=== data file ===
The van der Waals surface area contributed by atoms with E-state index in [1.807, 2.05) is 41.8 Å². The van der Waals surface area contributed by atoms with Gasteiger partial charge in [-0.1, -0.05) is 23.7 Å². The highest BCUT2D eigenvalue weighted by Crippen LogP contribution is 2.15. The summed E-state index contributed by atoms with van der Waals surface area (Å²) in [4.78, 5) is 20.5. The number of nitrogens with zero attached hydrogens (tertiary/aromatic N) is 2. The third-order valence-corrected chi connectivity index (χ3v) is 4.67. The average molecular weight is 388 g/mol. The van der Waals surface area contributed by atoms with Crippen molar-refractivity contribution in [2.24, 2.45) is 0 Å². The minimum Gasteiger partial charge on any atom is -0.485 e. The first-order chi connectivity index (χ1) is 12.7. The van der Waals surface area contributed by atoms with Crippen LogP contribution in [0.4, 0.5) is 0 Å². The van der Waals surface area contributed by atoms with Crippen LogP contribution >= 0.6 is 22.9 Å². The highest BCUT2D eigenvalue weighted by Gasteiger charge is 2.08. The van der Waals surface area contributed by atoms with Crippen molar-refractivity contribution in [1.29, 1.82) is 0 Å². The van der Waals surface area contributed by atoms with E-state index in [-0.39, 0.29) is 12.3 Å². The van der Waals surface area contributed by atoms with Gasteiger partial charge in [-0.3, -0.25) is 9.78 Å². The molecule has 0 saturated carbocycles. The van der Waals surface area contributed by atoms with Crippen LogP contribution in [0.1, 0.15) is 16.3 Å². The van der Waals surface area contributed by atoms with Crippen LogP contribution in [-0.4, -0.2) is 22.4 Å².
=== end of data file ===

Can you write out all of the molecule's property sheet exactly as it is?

The van der Waals surface area contributed by atoms with E-state index in [1.807, 2.05) is 41.8 Å². The van der Waals surface area contributed by atoms with Gasteiger partial charge in [-0.1, -0.05) is 23.7 Å². The highest BCUT2D eigenvalue weighted by Crippen LogP contribution is 2.15. The summed E-state index contributed by atoms with van der Waals surface area (Å²) in [4.78, 5) is 20.5. The number of nitrogens with zero attached hydrogens (tertiary/aromatic N) is 2. The third-order valence-corrected chi connectivity index (χ3v) is 4.67. The average molecular weight is 388 g/mol. The van der Waals surface area contributed by atoms with Crippen molar-refractivity contribution in [2.24, 2.45) is 0 Å². The minimum Gasteiger partial charge on any atom is -0.485 e. The first-order chi connectivity index (χ1) is 12.7. The van der Waals surface area contributed by atoms with Crippen LogP contribution in [0.4, 0.5) is 0 Å². The van der Waals surface area contributed by atoms with Crippen LogP contribution >= 0.6 is 22.9 Å². The highest BCUT2D eigenvalue weighted by Gasteiger charge is 2.08. The van der Waals surface area contributed by atoms with Crippen molar-refractivity contribution in [1.29, 1.82) is 0 Å². The van der Waals surface area contributed by atoms with E-state index in [-0.39, 0.29) is 12.3 Å². The van der Waals surface area contributed by atoms with Gasteiger partial charge in [-0.3, -0.25) is 9.78 Å². The molecule has 0 saturated carbocycles. The van der Waals surface area contributed by atoms with Crippen LogP contribution in [0.1, 0.15) is 16.3 Å². The van der Waals surface area contributed by atoms with Crippen LogP contribution in [-0.4, -0.2) is 22.4 Å².